3. Slash Your Soda Intake.
Can you commit to going soda-free this summer? Why not! Try slowly weaning yourself off calorie-containing soft drinks. Delicious, thirst-quenching alternatives include unsweetened iced tea or water with slices of orange or lemon . If you want to keep your ‘fizz’, try a beverage of ¼ cup 100% fruit juice mixed with seltzer.
4. Choose Low-Calorie Sauces and Dips.
Take advantage of great summer salads for main courses and appetizers, but have sauces and dressings served on the side. This step alone can save you hundreds of calories. Instead of dousing salads with rich dressings, dip your fork into a small dish of dressing and then pick up your food. This will impart the flavor of your dressing with every bite, but without adding too many calories. If you find yourself at a party with lots of chips and dips… either avoid them altogether, or portion out a handful of chips (better yet – opt for veggies if they are available) and pair with a few tablespoons of healthier dips like hummus, salsa, or bean dip.
5. Eat Breakfast.
Really. I mean it. This one can make a big difference in how many total calories you consume for the day. A healthy breakfast choice may establish your hormonal appetite regulation system for the day. A scone or muffin with coffee might sound good, but won’t tame your cravings or temper your appetite as much as a protein-rich breakfast from eggs (6 grams protein per 70-calorie med egg), egg whites (the protein is split between the yolk and white but the white is lower in calories), oatmeal with peanut butter or yogurt (esp Greek yogurt); yogurt or cottage cheese with fruit; or nut butters with a protein-rich whole-grain bread. If you’re eating cold cereal, look for brands that provide at least six grams protein per serving and have with a cup of skim or 1% milk will add an additional 10 grams protein.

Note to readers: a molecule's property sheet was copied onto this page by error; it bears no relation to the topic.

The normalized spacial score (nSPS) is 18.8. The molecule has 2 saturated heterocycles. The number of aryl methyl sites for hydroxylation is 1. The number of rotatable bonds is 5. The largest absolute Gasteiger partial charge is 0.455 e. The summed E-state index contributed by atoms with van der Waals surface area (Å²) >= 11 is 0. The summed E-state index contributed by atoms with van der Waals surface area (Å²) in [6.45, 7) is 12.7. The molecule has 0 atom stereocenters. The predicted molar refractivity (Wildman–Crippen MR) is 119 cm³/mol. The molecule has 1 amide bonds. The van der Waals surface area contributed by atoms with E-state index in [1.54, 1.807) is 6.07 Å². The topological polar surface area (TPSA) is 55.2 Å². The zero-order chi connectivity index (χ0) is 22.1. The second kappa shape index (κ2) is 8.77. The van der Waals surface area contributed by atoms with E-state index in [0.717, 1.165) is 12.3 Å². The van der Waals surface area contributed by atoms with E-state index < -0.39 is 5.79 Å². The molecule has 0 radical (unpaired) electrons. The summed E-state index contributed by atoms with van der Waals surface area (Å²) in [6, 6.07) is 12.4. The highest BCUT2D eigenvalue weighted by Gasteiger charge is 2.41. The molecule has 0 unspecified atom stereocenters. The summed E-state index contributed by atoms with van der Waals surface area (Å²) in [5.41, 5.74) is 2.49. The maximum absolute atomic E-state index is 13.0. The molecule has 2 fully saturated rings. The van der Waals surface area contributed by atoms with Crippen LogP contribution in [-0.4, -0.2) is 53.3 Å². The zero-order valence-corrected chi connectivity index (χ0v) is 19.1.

For good ideas on what to eat for breakfast, check out our article on 10 Healthy Breakfasts in Less than 10 Minutes.
6. Make Mondays Meatless.
You may have heard the “Meatless Mondays” slogan, which started as a way to help the war effort during WWI. Now it’s a nationwide movement (meatlessmonday.com). Why take the pledge? Going meatless just one day a week can decrease your risk for cancer and other major health issues.
7. Expand Your “Grain Universe”.
You’re into quinoa? Great! Now venture a little deeper into the world of whole grains. Not only do they taste terrific, there are many health benefits to be gained by expanding your “Grain Universe”. Studies show that eating whole grains instead of refined grains lowers the risk of many chronic diseases. While benefits are most pronounced for those consuming at least 3 servings daily, some studies show reduced risks from as little as one serving daily. The message: every whole grain in your diet helps! Don’t know how to cook more exotic whole grains? Check out this great guide from Cooking Light.
I heard a personal trainer say last week: “sitting is the new smoking.”
This startled me. I’m sure that was his intent. And then I found this article with nearly the same title. Ok, let’s add this to the ever growing list of things that are bad for us. For many of us, that’s not a problem — food service operations doesn’t involve a lot of “sit time.”
And, yet, we hear how important (like super, super important) it is to not just move around during the day, but to get your heart-rate pumping for a sustained 30 minutes (minimum) every day (strive for 5 at least!). Heavy breathing…is so good for us.
Now that the snow has melted, the birds are singing, and spring is in the air, what are some ways to make this a habit and a gift to yourself?